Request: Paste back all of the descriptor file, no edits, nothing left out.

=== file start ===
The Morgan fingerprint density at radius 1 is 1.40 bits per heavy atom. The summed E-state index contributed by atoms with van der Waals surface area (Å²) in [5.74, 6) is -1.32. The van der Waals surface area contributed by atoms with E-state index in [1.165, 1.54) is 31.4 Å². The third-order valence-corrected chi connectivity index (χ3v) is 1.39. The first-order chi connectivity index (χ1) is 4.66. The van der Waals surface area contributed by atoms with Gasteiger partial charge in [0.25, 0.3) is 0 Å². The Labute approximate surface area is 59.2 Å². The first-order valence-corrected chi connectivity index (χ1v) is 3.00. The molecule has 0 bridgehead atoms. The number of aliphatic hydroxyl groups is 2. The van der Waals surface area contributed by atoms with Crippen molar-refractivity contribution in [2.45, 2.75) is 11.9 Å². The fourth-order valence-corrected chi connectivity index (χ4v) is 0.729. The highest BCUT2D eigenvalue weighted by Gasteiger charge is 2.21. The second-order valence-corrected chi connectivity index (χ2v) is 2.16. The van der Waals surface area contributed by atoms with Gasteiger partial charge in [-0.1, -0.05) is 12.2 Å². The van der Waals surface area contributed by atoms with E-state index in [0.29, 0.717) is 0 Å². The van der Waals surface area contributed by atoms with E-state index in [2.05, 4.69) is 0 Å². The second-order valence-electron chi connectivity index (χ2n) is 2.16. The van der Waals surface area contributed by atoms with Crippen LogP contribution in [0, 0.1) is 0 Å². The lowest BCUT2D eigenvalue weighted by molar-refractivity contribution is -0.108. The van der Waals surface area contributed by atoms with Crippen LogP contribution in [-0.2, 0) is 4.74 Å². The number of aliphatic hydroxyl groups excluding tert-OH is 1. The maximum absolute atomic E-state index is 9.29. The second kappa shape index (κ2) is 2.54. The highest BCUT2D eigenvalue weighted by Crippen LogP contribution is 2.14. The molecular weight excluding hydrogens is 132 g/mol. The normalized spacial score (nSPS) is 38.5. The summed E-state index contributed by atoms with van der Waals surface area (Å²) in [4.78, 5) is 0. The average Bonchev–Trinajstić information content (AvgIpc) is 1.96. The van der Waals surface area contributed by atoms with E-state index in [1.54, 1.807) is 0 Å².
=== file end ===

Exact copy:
The Morgan fingerprint density at radius 1 is 1.40 bits per heavy atom. The summed E-state index contributed by atoms with van der Waals surface area (Å²) in [5.74, 6) is -1.32. The van der Waals surface area contributed by atoms with E-state index in [1.165, 1.54) is 31.4 Å². The third-order valence-corrected chi connectivity index (χ3v) is 1.39. The first-order chi connectivity index (χ1) is 4.66. The van der Waals surface area contributed by atoms with Gasteiger partial charge in [0.25, 0.3) is 0 Å². The Labute approximate surface area is 59.2 Å². The first-order valence-corrected chi connectivity index (χ1v) is 3.00. The molecule has 0 bridgehead atoms. The number of aliphatic hydroxyl groups is 2. The van der Waals surface area contributed by atoms with Crippen molar-refractivity contribution in [2.45, 2.75) is 11.9 Å². The fourth-order valence-corrected chi connectivity index (χ4v) is 0.729. The highest BCUT2D eigenvalue weighted by Gasteiger charge is 2.21. The second-order valence-corrected chi connectivity index (χ2v) is 2.16. The van der Waals surface area contributed by atoms with Gasteiger partial charge in [-0.1, -0.05) is 12.2 Å². The van der Waals surface area contributed by atoms with E-state index in [0.29, 0.717) is 0 Å². The van der Waals surface area contributed by atoms with E-state index in [2.05, 4.69) is 0 Å². The second-order valence-electron chi connectivity index (χ2n) is 2.16. The van der Waals surface area contributed by atoms with Crippen LogP contribution in [0, 0.1) is 0 Å². The lowest BCUT2D eigenvalue weighted by molar-refractivity contribution is -0.108. The van der Waals surface area contributed by atoms with Crippen LogP contribution in [-0.2, 0) is 4.74 Å². The number of aliphatic hydroxyl groups excluding tert-OH is 1. The maximum absolute atomic E-state index is 9.29. The second kappa shape index (κ2) is 2.54. The highest BCUT2D eigenvalue weighted by Crippen LogP contribution is 2.14. The molecular weight excluding hydrogens is 132 g/mol. The normalized spacial score (nSPS) is 38.5. The summed E-state index contributed by atoms with van der Waals surface area (Å²) in [4.78, 5) is 0. The average Bonchev–Trinajstić information content (AvgIpc) is 1.96. The van der Waals surface area contributed by atoms with E-state index in [1.54, 1.807) is 0 Å².